CUED Publications database

Analysis and design of wet-steam stages

Senoo, S and White, AJ (2017) Analysis and design of wet-steam stages. In: Advances in Steam Turbines for Modern Power Plants. UNSPECIFIED, pp. 165-218.

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In most conventional power plants the turbines are supplied with superheated steam but, during the course of its expansion, the condition of the steam enters the two-phase region and the last few low-pressure (LP) stages operate in the wet steam regime. For nuclear plants, the steam supplied from the reactors is often already wet or, at best, only slightly superheated, so wetness effects may be relevant throughout the entire machine. In either case, the main practical consequences of operating in the wet regime are blade erosion and corrosion damage, and deterioration in thermal efficiency due to a variety of two-phase effects collectively known as wetness losses.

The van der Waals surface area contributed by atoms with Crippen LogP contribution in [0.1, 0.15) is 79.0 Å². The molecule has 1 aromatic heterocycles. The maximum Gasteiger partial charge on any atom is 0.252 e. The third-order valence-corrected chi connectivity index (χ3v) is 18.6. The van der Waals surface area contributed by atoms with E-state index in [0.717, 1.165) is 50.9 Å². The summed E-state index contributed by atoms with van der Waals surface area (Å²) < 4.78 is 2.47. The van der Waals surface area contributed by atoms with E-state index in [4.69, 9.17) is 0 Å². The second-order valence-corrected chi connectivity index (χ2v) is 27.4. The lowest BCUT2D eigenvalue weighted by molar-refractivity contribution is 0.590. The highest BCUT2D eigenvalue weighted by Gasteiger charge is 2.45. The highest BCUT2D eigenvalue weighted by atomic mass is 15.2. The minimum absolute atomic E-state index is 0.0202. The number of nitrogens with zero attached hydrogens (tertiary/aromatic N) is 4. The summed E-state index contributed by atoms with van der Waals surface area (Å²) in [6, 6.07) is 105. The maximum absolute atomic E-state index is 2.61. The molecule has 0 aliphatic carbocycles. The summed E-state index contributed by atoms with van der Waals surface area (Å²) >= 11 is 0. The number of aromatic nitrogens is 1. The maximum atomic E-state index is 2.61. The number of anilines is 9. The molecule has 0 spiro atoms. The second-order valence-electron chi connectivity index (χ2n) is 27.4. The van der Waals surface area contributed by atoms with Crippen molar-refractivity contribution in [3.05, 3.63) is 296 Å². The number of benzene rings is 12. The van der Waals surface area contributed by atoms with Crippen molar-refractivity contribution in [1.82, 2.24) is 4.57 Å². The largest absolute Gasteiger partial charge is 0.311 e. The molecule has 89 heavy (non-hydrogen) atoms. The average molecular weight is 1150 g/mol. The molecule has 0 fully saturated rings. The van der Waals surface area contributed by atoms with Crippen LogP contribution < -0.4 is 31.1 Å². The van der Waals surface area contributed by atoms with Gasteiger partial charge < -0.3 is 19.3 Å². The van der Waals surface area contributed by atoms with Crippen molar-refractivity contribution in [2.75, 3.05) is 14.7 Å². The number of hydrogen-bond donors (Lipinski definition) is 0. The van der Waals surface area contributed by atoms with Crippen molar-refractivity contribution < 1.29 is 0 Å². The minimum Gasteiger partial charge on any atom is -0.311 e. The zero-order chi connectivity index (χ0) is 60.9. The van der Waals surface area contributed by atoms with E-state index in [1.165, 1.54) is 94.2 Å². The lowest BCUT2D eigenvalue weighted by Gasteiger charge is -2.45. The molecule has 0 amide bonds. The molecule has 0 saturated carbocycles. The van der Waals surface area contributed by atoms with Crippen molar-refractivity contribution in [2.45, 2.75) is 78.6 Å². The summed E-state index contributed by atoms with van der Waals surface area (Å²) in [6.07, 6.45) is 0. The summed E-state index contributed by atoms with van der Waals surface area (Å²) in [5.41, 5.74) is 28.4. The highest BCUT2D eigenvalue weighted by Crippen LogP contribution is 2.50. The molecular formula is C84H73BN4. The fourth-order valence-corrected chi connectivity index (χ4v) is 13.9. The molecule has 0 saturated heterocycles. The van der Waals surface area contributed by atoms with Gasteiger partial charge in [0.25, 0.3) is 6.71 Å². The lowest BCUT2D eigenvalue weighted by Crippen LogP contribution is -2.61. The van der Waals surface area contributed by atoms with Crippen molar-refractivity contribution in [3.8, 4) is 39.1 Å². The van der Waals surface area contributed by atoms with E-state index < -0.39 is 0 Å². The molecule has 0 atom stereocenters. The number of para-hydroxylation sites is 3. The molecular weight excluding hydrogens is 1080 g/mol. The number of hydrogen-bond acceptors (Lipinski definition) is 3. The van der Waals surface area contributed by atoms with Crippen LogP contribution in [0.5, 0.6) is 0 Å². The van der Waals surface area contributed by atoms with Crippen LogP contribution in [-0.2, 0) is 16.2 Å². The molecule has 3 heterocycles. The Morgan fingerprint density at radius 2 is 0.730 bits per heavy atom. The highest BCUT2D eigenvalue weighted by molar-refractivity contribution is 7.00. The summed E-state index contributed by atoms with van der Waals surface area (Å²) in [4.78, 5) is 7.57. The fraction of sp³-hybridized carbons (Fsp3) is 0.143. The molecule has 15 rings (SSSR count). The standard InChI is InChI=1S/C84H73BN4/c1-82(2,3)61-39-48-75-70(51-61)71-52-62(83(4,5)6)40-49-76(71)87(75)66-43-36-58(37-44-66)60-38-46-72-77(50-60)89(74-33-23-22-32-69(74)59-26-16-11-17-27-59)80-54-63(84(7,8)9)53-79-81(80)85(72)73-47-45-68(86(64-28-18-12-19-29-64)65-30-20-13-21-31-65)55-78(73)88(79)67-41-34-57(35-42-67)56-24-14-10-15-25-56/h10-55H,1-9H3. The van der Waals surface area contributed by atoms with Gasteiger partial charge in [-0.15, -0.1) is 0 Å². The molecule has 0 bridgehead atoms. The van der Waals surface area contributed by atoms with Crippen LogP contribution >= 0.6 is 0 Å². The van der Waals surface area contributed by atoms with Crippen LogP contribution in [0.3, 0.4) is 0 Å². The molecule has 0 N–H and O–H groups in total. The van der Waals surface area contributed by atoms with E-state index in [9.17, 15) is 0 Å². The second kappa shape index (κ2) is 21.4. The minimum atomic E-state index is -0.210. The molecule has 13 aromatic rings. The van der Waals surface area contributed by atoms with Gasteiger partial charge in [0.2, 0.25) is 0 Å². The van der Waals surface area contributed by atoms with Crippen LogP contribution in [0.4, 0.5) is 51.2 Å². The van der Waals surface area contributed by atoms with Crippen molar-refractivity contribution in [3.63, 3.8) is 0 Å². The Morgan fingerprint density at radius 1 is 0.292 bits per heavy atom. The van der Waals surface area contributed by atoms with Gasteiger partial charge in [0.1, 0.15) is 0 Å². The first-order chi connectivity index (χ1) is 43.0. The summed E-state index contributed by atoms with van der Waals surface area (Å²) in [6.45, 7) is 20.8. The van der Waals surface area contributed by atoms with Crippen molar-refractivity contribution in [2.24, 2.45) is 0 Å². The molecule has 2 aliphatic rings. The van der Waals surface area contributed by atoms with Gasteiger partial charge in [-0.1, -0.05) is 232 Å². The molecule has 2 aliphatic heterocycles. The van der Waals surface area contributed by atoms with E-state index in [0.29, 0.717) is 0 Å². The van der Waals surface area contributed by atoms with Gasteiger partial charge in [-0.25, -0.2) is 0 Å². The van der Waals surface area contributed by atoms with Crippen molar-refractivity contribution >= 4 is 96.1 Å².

Item Type: Book Section
Divisions: Div A > Energy
Depositing User: Cron Job
Date Deposited: 17 Jul 2017 18:57
Last Modified: 15 Apr 2021 06:31
DOI: 10.1016/B978-0-08-100314-5.00009-9